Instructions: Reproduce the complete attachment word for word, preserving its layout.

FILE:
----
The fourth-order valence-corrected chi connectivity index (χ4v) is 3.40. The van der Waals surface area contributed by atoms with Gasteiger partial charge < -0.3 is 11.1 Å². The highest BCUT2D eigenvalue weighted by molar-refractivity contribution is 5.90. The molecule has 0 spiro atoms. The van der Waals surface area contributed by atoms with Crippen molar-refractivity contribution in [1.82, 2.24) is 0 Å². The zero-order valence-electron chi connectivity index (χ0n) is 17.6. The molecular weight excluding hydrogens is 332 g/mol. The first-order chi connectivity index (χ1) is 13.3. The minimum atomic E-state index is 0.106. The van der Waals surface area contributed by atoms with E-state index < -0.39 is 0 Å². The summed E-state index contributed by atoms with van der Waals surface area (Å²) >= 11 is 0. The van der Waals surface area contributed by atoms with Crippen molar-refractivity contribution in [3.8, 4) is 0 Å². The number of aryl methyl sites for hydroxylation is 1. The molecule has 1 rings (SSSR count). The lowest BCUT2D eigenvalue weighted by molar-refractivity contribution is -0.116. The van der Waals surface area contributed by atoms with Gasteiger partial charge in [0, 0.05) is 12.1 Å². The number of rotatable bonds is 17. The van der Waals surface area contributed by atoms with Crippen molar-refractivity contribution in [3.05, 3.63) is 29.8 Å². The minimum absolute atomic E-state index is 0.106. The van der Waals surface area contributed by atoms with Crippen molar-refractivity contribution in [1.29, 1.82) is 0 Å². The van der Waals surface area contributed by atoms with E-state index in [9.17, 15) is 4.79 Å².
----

The fourth-order valence-corrected chi connectivity index (χ4v) is 3.40. The van der Waals surface area contributed by atoms with Gasteiger partial charge < -0.3 is 11.1 Å². The highest BCUT2D eigenvalue weighted by molar-refractivity contribution is 5.90. The molecule has 0 spiro atoms. The van der Waals surface area contributed by atoms with Crippen molar-refractivity contribution in [1.82, 2.24) is 0 Å². The zero-order valence-electron chi connectivity index (χ0n) is 17.6. The molecular weight excluding hydrogens is 332 g/mol. The first-order chi connectivity index (χ1) is 13.3. The minimum atomic E-state index is 0.106. The van der Waals surface area contributed by atoms with E-state index < -0.39 is 0 Å². The summed E-state index contributed by atoms with van der Waals surface area (Å²) >= 11 is 0. The van der Waals surface area contributed by atoms with Crippen molar-refractivity contribution in [3.8, 4) is 0 Å². The number of aryl methyl sites for hydroxylation is 1. The molecule has 1 rings (SSSR count). The lowest BCUT2D eigenvalue weighted by molar-refractivity contribution is -0.116. The van der Waals surface area contributed by atoms with Gasteiger partial charge in [0, 0.05) is 12.1 Å². The number of rotatable bonds is 17. The van der Waals surface area contributed by atoms with Crippen molar-refractivity contribution in [3.05, 3.63) is 29.8 Å². The minimum absolute atomic E-state index is 0.106. The van der Waals surface area contributed by atoms with Crippen molar-refractivity contribution in [1.29, 1.82) is 0 Å². The van der Waals surface area contributed by atoms with E-state index in [9.17, 15) is 4.79 Å².